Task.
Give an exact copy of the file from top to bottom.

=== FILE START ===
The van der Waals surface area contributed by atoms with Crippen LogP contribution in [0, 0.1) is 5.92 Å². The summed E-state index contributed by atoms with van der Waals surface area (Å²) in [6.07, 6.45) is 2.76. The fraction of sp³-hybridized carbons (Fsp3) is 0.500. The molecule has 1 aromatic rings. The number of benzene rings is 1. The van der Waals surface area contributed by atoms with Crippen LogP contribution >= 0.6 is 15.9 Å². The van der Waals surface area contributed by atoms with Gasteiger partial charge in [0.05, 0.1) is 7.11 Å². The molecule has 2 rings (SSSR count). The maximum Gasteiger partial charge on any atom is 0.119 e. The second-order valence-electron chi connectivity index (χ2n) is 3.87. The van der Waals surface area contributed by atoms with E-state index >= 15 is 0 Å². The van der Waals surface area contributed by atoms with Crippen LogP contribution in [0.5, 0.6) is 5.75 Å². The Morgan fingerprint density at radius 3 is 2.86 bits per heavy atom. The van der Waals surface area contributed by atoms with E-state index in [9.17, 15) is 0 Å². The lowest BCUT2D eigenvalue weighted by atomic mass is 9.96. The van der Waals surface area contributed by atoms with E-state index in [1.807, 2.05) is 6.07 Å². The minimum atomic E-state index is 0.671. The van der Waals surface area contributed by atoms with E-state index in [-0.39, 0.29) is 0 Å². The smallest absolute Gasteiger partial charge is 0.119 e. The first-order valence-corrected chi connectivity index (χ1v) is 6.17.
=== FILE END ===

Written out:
The van der Waals surface area contributed by atoms with Crippen LogP contribution in [0, 0.1) is 5.92 Å². The summed E-state index contributed by atoms with van der Waals surface area (Å²) in [6.07, 6.45) is 2.76. The fraction of sp³-hybridized carbons (Fsp3) is 0.500. The molecule has 1 aromatic rings. The number of benzene rings is 1. The van der Waals surface area contributed by atoms with Crippen LogP contribution >= 0.6 is 15.9 Å². The van der Waals surface area contributed by atoms with Gasteiger partial charge in [0.05, 0.1) is 7.11 Å². The molecule has 2 rings (SSSR count). The maximum Gasteiger partial charge on any atom is 0.119 e. The second-order valence-electron chi connectivity index (χ2n) is 3.87. The van der Waals surface area contributed by atoms with E-state index >= 15 is 0 Å². The van der Waals surface area contributed by atoms with Crippen LogP contribution in [0.5, 0.6) is 5.75 Å². The Morgan fingerprint density at radius 3 is 2.86 bits per heavy atom. The van der Waals surface area contributed by atoms with E-state index in [9.17, 15) is 0 Å². The lowest BCUT2D eigenvalue weighted by atomic mass is 9.96. The van der Waals surface area contributed by atoms with E-state index in [1.807, 2.05) is 6.07 Å². The minimum atomic E-state index is 0.671. The van der Waals surface area contributed by atoms with E-state index in [-0.39, 0.29) is 0 Å². The smallest absolute Gasteiger partial charge is 0.119 e. The first-order valence-corrected chi connectivity index (χ1v) is 6.17.